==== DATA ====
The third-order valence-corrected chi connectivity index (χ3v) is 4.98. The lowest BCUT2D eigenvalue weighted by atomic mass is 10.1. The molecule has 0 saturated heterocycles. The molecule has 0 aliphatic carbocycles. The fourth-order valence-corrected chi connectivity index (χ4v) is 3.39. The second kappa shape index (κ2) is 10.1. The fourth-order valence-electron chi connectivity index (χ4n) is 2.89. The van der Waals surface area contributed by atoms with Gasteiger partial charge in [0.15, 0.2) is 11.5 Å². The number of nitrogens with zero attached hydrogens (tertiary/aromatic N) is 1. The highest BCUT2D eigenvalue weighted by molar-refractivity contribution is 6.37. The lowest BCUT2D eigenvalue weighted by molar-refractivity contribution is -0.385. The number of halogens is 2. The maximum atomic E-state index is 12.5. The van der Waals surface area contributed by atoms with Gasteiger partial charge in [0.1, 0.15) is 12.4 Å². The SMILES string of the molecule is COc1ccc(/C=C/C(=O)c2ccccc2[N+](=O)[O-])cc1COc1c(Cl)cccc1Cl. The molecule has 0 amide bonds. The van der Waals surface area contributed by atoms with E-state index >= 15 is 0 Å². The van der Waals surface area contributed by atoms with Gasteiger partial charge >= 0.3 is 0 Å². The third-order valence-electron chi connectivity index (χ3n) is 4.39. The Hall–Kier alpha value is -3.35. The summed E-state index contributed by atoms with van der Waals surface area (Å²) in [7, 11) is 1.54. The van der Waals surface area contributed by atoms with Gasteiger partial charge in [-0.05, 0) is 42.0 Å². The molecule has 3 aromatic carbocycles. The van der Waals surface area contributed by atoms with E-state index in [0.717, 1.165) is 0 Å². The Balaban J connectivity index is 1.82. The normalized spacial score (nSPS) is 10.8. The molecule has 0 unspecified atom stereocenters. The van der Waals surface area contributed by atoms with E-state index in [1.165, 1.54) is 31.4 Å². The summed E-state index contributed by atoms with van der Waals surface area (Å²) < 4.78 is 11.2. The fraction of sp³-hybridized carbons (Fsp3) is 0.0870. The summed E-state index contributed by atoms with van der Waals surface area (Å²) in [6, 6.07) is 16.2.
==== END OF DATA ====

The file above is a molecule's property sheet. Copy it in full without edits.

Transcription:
The third-order valence-corrected chi connectivity index (χ3v) is 4.98. The lowest BCUT2D eigenvalue weighted by atomic mass is 10.1. The molecule has 0 saturated heterocycles. The molecule has 0 aliphatic carbocycles. The fourth-order valence-corrected chi connectivity index (χ4v) is 3.39. The second kappa shape index (κ2) is 10.1. The fourth-order valence-electron chi connectivity index (χ4n) is 2.89. The van der Waals surface area contributed by atoms with Gasteiger partial charge in [0.15, 0.2) is 11.5 Å². The number of nitrogens with zero attached hydrogens (tertiary/aromatic N) is 1. The highest BCUT2D eigenvalue weighted by molar-refractivity contribution is 6.37. The lowest BCUT2D eigenvalue weighted by molar-refractivity contribution is -0.385. The number of halogens is 2. The maximum atomic E-state index is 12.5. The van der Waals surface area contributed by atoms with Gasteiger partial charge in [0.1, 0.15) is 12.4 Å². The SMILES string of the molecule is COc1ccc(/C=C/C(=O)c2ccccc2[N+](=O)[O-])cc1COc1c(Cl)cccc1Cl. The molecule has 0 amide bonds. The van der Waals surface area contributed by atoms with E-state index >= 15 is 0 Å². The van der Waals surface area contributed by atoms with Gasteiger partial charge >= 0.3 is 0 Å². The third-order valence-electron chi connectivity index (χ3n) is 4.39. The Hall–Kier alpha value is -3.35. The summed E-state index contributed by atoms with van der Waals surface area (Å²) in [7, 11) is 1.54. The van der Waals surface area contributed by atoms with Gasteiger partial charge in [-0.05, 0) is 42.0 Å². The molecule has 3 aromatic carbocycles. The van der Waals surface area contributed by atoms with E-state index in [0.717, 1.165) is 0 Å². The Balaban J connectivity index is 1.82. The normalized spacial score (nSPS) is 10.8. The molecule has 0 unspecified atom stereocenters. The van der Waals surface area contributed by atoms with E-state index in [1.165, 1.54) is 31.4 Å². The summed E-state index contributed by atoms with van der Waals surface area (Å²) < 4.78 is 11.2. The fraction of sp³-hybridized carbons (Fsp3) is 0.0870. The summed E-state index contributed by atoms with van der Waals surface area (Å²) in [6, 6.07) is 16.2.